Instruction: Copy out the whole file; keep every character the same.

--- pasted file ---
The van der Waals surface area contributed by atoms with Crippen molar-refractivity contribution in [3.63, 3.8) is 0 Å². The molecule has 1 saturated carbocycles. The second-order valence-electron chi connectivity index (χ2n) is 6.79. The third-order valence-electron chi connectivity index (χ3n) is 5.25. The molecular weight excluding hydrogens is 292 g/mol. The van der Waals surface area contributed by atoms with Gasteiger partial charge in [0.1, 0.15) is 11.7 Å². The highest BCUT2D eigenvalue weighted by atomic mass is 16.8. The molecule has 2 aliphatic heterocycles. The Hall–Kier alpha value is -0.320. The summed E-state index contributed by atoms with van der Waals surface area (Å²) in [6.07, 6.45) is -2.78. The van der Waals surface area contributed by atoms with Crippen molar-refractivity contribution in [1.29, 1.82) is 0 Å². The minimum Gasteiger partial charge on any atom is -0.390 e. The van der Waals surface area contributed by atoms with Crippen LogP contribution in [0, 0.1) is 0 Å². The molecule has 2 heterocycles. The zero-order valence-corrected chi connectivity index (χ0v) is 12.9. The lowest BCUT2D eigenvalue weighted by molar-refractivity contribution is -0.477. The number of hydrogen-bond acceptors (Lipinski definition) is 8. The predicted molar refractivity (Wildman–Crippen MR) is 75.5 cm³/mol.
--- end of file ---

The van der Waals surface area contributed by atoms with Crippen molar-refractivity contribution in [3.63, 3.8) is 0 Å². The molecule has 1 saturated carbocycles. The second-order valence-electron chi connectivity index (χ2n) is 6.79. The third-order valence-electron chi connectivity index (χ3n) is 5.25. The molecular weight excluding hydrogens is 292 g/mol. The van der Waals surface area contributed by atoms with Gasteiger partial charge in [0.1, 0.15) is 11.7 Å². The highest BCUT2D eigenvalue weighted by atomic mass is 16.8. The molecule has 2 aliphatic heterocycles. The Hall–Kier alpha value is -0.320. The summed E-state index contributed by atoms with van der Waals surface area (Å²) in [6.07, 6.45) is -2.78. The van der Waals surface area contributed by atoms with Crippen molar-refractivity contribution in [1.29, 1.82) is 0 Å². The minimum Gasteiger partial charge on any atom is -0.390 e. The van der Waals surface area contributed by atoms with Crippen LogP contribution in [0, 0.1) is 0 Å². The molecule has 2 heterocycles. The zero-order valence-corrected chi connectivity index (χ0v) is 12.9. The lowest BCUT2D eigenvalue weighted by molar-refractivity contribution is -0.477. The number of hydrogen-bond acceptors (Lipinski definition) is 8. The predicted molar refractivity (Wildman–Crippen MR) is 75.5 cm³/mol.